In September 2009, after several days of heavy rain, the Atlanta metropolitan area suffered intense flash flooding. The catastrophic event killed 10 people and caused millions of dollars in damage. Sweetwater Creek, in Douglasville, was the site of some of the most devastating damage. 

Zack Stephney was 37 years old at the time, and working as a shop foreman at a large trucking company near Douglasville, which was located next to the floodplain. That morning, he rushed to work to help his fellow mechanics move the company’s semi trucks away from the rising waters and out of harm’s way.

A couple of months after the flash flood, he came to StoryCorps with his friend Melissa Brooks to remember the unique circumstances of how they met that day.


Zack Stephney’s coworkers assisting him as he swam out to rescue Melissa Brooks. Photo courtesy of Zack Stephney.

 

Top Photo: Melissa Brooks and Zack Stephney at the site of her rescue in December of 2009. Photo courtesy of Zack Stephney.

This broadcast is supported in part by the Corporation for Public Broadcasting, a private corporation funded by the American people, and the National Endowment for the Arts.

Originally aired April 7, 2023, on NPR’s Morning Edition.

One Veteran Shares Lessons Learned From War And His Return Home

In 1942, Nazim Abdul Karriem was drafted into WWII at the age of 18. Like many young men at the time he had a deep sense of obligation and commitment to fight for his nation.

As  a Black man, he was put into a segregated unit that was deployed to Europe. Nazim spent four years in the field, ultimately surviving the battles of Normandy and the Battle of the Bulge.

Sheikh Nazim Abdul Karriem with his wife, Virginia A Karriem, soon after the war ended. Courtesy of Dr. Vardana Karriem.

Nazim was shipped back to the United States in 1946. But what he found upon returning was not what he expected for a decorated veteran. He came to StoryCorps, at the age of 96 to talk about these experiences and the path he began when he came home.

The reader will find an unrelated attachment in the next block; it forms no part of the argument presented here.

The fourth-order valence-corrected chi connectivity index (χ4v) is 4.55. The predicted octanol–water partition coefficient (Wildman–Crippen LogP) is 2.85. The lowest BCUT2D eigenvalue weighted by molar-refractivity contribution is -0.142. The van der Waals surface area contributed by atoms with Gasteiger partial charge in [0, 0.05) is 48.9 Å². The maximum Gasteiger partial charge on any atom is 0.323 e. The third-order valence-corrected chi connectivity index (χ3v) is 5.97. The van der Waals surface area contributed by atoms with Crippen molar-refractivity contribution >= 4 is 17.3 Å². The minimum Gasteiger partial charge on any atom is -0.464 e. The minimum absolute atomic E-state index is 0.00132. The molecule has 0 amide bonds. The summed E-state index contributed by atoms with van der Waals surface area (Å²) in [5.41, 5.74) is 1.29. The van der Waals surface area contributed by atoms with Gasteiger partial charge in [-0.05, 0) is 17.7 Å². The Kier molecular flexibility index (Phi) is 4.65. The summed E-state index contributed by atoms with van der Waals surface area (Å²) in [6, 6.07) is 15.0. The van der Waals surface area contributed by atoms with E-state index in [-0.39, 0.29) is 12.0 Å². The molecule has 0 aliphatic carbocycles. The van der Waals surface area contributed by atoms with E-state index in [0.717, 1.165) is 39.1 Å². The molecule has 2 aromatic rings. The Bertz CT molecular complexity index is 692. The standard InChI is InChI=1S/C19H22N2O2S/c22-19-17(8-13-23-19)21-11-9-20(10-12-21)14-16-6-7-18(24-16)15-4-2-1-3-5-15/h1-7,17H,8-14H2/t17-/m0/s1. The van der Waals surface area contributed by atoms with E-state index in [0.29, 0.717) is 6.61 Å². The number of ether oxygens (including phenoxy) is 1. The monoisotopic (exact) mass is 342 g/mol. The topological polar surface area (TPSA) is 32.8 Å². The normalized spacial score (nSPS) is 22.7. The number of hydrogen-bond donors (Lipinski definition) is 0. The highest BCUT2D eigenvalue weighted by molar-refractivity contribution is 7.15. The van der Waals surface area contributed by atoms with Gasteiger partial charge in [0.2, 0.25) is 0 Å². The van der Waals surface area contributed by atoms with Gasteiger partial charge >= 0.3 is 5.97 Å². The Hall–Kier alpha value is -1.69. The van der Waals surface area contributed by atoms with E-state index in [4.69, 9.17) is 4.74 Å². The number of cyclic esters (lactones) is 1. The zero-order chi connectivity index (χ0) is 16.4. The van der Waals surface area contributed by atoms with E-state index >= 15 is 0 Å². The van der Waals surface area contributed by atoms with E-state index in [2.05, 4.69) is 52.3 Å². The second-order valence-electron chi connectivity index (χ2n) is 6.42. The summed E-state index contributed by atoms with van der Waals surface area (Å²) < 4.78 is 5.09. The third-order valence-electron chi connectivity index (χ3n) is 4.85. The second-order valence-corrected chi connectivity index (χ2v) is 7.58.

Top Photo: Sheikh Nazim Abdul Karriem at his StoryCorps interview in Washington, D.C. on April 24, 2017. By Olivia Cueva for StoryCorps.

This broadcast is supported in part by the Corporation for Public Broadcasting, a private corporation funded by the American people, and the National Endowment for the Arts.

Originally aired February 25, 2023 on NPR’s Weekend Edition Saturday. 

“That Moment Was Love Embodied To Me.” A Father And Daughter Remember a Dramatic Rescue

Driving can be hard … and perhaps some people are just not meant to drive.  In Danny Bell’s family, that’s his wife, Maritza. He came to StoryCorps in 2022 with their daughter, Sydia, to recount a particularly memorable driving lesson.
Sydia and Danny Bell at their StoryCorps interview in Atlanta, GA on July 9, 2022. By Alison Hopkins for StoryCorps.
Top Photo: Sydia, Danny, and Maritza Bell with their dog (not Roxanna) in 2016. Courtesy of the Bell family.
This broadcast is supported in part by the Corporation for Public Broadcasting, a private corporation funded by the American people, and the National Endowment for the Arts. Originally aired February 17, 2023 on NPR’s Morning Edition.